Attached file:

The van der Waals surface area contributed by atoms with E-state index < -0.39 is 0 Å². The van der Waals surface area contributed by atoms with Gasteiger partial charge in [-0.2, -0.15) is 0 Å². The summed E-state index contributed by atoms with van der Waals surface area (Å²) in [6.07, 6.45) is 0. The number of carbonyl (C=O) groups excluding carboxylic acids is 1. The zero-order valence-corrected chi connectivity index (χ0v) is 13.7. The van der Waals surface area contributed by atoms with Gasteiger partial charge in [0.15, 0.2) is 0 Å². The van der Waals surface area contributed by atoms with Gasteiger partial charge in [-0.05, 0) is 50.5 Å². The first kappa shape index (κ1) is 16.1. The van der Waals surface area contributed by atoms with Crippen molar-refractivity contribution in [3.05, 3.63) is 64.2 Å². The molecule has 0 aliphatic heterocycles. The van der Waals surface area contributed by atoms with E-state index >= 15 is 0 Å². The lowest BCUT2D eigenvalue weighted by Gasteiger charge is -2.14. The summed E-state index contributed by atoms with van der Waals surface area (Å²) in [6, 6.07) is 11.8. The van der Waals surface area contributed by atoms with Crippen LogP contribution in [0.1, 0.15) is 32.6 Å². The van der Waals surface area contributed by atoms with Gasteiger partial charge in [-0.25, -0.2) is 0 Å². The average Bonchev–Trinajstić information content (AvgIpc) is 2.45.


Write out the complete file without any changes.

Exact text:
The van der Waals surface area contributed by atoms with E-state index < -0.39 is 0 Å². The van der Waals surface area contributed by atoms with Gasteiger partial charge in [-0.2, -0.15) is 0 Å². The summed E-state index contributed by atoms with van der Waals surface area (Å²) in [6.07, 6.45) is 0. The number of carbonyl (C=O) groups excluding carboxylic acids is 1. The zero-order valence-corrected chi connectivity index (χ0v) is 13.7. The van der Waals surface area contributed by atoms with Gasteiger partial charge in [0.15, 0.2) is 0 Å². The van der Waals surface area contributed by atoms with Gasteiger partial charge in [-0.05, 0) is 50.5 Å². The first kappa shape index (κ1) is 16.1. The van der Waals surface area contributed by atoms with Crippen molar-refractivity contribution in [3.05, 3.63) is 64.2 Å². The molecule has 0 aliphatic heterocycles. The van der Waals surface area contributed by atoms with E-state index >= 15 is 0 Å². The lowest BCUT2D eigenvalue weighted by Gasteiger charge is -2.14. The summed E-state index contributed by atoms with van der Waals surface area (Å²) in [6, 6.07) is 11.8. The van der Waals surface area contributed by atoms with Crippen LogP contribution in [0.1, 0.15) is 32.6 Å². The van der Waals surface area contributed by atoms with Gasteiger partial charge in [-0.25, -0.2) is 0 Å². The average Bonchev–Trinajstić information content (AvgIpc) is 2.45.